Honey Hydration: A Study on Skin

Honey Hydration Study

A study in Molecules was published at the end of May 2020 regarding skin hydration and barrier potential of cosmetic matrices with bee products.

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Honey, honey extracts and bee products are traditionally used as bioactive molecules in many cosmetic areas. The aim of this study was primarily to evaluate the effect of cosmetic matrices containing honey and bee products on the skin. Between selected honey and bee products, there are differences in the ability to hydrate the skin and improve its barrier properties, including adjusting the acidity of the skin surface.

A study was done entailing a questionnaire survey on the knowledge and awareness of the effects and potential uses of bee products. The effects of bee molecules at various concentrations were observed by applying 12 formulations to the skin of the volar side of the forearm by non-invasive bioengineering methods on a set of 24 volunteers for 48 hr.

High moisturizing properties have been found in matrices with a glycerin extract of honey. Matrices containing forest honey had better moisturizing effects than those containing flower honey. Barrier properties were enhanced by gradual absorption, especially in formulations with both glycerin and aqueous honey extract. The observed organoleptic properties of the matrices assessed by sensory analysis through 12 evaluators did not show statistically significant differences except for color and spreadability. There are differences in the ability to hydrate the skin, reduce the loss of epidermal water and affect the pH of the skin surface, including the organoleptic properties between honey and bee product matrices according to their type and concentration.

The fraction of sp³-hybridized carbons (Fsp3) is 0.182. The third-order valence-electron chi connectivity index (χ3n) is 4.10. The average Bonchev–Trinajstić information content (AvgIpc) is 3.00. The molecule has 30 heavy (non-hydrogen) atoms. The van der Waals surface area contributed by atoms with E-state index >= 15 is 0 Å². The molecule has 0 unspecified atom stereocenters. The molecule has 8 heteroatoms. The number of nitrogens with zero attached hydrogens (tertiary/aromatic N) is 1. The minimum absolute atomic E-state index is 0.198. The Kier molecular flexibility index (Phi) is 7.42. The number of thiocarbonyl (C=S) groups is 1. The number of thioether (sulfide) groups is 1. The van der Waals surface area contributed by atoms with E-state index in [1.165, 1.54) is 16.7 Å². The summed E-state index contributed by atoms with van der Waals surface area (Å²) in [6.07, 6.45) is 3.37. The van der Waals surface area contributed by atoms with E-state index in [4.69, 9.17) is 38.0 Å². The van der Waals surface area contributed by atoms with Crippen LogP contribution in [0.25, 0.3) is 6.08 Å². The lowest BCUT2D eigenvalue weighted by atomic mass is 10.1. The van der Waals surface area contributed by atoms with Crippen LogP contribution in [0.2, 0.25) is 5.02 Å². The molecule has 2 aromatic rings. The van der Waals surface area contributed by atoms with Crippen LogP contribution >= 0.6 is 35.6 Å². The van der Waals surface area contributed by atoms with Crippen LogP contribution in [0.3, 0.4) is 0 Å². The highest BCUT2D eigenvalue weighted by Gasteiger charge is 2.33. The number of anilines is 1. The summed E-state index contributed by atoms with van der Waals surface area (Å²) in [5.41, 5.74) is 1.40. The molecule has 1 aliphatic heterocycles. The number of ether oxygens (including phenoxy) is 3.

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The selected honey and bee product’s effectiveness is dependent on the type and concentration of the product incorporated into the cosmetic vehicle. As previously mentioned, there are high moisturizing properties that have been found in emulsion matrices with a glycerin extract of honey, which is attributed to the synergistic effect of glycerin present, which is a traditional humectant often used in cosmetic products.

Cosmetic matrices’ containing higher concentrations of honey or bee products hydrated the skin more effectively except for the aqua–mel extract formulation where lower concentrations were found to be more favorable. Even the skin treated with matrices containing other bee products had a higher proportion of water in its corner layer. Barrier properties were enhanced by gradual absorption, especially in samples with both glycerin and aqueous honey extract.

A finding from the measurement results was the shift of the skin pH to the neutral area. By sensory analysis, differences in color of emulsion matrices were evaluated from organoleptic properties. Cosmetic matrices enriched with honey or bee products are suitable for skin care, which is repeatedly exposed.

Read more about this study here.

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